Leibrand returned to the film industry after the war, first working at Fox Studios in New York City, but eventually making a name for herself and promoting her daughter’s career. Although married more than once, she was well known by the last name: Rogers. Her daughter, Ginger Rogers, gained fame in the movie and entertainment industry.26


Cpl Martha L. Wilchinski, assigned to the Recruiting Publicity Bureau in New York City, marches alongside USS Arizona (BB 39) seagoing Marines when the ship was anchored in the North River (south end of the Hudson River) in late 1918.
Defense Department (Marine Corps) 518891

      With assignments restricted to clerical-type duties, even with the expanding need for manpower, the numbers of Marine female reservists were small. By 1 September 1918, there were 31 women enlisted; as of 1 October there were 145; and by 1 November, there were 240 female reservists. In July 1919, when disenrollment from active duty began, there were 226 reservists.27 At its greatest strength, the Marine Corps Reserve (F) numbered only 305.28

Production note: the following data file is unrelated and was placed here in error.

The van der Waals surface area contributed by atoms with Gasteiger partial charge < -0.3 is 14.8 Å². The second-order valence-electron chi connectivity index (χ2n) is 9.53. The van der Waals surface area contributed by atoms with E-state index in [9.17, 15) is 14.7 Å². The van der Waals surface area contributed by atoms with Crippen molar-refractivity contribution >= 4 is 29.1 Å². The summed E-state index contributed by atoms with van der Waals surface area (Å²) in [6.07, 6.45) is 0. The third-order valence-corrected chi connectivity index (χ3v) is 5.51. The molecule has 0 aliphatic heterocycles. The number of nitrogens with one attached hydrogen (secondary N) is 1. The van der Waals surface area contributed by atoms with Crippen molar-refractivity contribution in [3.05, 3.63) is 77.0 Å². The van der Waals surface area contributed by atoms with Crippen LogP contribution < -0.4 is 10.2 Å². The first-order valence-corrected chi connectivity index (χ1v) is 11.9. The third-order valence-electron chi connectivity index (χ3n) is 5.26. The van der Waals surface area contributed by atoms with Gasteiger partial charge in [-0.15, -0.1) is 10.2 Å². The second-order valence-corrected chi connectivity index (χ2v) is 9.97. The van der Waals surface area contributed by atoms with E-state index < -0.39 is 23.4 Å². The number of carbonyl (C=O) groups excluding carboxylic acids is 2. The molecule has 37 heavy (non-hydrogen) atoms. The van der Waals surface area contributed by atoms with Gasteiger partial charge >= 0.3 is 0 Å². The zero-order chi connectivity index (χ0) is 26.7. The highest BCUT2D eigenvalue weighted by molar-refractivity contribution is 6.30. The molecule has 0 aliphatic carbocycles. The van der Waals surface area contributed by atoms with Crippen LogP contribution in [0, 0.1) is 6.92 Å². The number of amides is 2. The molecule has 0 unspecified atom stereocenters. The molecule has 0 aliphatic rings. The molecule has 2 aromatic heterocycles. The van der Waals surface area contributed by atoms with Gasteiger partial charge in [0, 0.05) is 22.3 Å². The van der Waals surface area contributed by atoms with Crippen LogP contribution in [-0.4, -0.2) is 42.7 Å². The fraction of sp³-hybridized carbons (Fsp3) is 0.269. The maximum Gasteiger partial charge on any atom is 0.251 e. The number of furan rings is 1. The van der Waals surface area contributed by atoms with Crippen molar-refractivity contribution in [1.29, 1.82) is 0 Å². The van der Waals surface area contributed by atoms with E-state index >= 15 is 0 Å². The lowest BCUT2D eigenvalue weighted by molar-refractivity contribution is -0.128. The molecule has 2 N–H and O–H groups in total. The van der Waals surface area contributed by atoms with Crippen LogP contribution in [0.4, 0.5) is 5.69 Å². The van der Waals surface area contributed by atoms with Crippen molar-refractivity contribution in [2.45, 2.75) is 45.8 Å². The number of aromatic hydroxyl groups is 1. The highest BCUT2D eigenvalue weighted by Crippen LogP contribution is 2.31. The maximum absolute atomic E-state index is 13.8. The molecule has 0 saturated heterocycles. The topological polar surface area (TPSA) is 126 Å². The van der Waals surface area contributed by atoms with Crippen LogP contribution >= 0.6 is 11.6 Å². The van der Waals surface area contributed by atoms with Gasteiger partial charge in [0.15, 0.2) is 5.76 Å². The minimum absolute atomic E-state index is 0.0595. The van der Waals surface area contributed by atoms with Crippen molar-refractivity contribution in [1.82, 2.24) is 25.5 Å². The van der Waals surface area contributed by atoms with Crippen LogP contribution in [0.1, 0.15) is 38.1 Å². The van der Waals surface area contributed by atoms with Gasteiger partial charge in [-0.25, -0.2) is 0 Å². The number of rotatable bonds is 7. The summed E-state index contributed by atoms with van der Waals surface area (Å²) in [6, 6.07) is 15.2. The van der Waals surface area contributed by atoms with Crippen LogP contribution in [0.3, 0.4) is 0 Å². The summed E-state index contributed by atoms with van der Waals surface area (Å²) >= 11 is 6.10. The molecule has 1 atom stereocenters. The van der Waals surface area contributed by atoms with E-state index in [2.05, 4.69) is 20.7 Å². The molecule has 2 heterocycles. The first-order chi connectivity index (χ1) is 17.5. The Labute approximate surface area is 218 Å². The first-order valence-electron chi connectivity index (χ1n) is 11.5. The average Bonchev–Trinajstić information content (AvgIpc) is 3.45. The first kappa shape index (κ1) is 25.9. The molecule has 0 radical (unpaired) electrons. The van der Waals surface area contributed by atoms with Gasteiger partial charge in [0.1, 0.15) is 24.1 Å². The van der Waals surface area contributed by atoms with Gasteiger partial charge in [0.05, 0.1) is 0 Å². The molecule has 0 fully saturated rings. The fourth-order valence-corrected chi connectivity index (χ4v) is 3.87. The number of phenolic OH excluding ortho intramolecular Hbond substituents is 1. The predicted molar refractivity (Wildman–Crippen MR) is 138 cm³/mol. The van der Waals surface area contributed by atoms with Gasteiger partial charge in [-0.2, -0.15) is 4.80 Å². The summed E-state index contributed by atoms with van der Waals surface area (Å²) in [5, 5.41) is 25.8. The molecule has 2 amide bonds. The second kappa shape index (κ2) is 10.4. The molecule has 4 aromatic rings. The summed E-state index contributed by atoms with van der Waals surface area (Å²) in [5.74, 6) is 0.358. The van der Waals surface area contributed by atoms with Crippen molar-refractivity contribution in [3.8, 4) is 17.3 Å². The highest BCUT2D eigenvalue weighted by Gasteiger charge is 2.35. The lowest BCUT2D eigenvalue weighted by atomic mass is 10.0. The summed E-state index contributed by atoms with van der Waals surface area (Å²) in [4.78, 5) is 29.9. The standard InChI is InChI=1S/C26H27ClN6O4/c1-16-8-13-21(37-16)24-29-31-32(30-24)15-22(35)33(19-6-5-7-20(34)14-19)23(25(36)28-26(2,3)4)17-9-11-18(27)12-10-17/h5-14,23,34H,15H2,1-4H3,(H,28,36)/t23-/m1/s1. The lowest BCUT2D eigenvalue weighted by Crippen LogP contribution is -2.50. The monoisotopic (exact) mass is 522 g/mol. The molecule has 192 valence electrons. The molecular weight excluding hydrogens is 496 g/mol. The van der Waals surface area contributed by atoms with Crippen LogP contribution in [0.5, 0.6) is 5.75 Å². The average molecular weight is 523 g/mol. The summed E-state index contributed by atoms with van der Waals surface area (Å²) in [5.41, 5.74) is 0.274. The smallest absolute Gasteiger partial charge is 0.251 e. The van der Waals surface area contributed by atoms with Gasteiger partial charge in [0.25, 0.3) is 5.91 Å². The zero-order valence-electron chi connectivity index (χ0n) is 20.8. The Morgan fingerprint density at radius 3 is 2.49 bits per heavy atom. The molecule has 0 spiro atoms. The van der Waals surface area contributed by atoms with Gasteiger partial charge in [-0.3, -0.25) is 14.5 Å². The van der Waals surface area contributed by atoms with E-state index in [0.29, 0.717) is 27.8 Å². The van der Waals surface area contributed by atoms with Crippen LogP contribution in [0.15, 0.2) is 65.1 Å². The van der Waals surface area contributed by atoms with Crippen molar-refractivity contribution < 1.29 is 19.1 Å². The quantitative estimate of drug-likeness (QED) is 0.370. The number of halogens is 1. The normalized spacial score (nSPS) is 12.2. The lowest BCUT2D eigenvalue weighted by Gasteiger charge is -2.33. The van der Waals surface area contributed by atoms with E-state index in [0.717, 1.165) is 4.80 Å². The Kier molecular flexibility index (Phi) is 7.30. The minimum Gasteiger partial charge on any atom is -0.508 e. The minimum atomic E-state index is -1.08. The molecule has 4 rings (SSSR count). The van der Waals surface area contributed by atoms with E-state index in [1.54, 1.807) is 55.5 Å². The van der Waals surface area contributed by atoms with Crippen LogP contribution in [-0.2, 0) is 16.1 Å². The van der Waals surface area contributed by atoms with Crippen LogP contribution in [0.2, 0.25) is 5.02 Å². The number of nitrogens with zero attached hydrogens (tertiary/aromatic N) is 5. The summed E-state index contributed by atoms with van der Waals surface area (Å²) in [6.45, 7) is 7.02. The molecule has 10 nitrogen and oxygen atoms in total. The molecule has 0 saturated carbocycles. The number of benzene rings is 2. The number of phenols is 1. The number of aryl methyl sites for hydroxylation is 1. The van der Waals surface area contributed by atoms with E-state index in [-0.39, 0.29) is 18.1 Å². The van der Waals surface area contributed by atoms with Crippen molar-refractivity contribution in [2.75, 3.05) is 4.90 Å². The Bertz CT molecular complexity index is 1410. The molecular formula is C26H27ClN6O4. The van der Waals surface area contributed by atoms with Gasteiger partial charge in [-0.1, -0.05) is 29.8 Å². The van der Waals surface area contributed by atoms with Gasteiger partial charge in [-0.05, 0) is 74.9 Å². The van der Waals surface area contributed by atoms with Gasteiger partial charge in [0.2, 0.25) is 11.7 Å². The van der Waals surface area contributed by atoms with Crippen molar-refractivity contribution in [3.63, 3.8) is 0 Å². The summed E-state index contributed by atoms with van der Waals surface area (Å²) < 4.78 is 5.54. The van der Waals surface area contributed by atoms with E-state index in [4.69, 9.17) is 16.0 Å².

While the numbers were few, the impact was significant. As early as mid-September 1918, the Major General Commandant was able to authorize the transfer of men “at Marine Corps Headquarters in staff offices, and in recruiting offices, employed on clerical or other routine duty and who were classified under selective service regulations, provided, of course, their service could be spared without detriment to the government service and the women clerks available were competent to fill their places.”29
      With the majority of the female Reserve billets at Headquarters by January 1919, there were 88 female reservists assigned to the Adjutant and Inspector’s Office, 53 in the Quartermaster’s Office, and another 28 in the Paymaster’s Office.30


Marines participate in a 1919 parade in Philadelphia commemorating Marine Corps expeditionary service.
Courtesy of former Capt Linda L. Hewitt Seagraves, USMCR


Release From Active Duty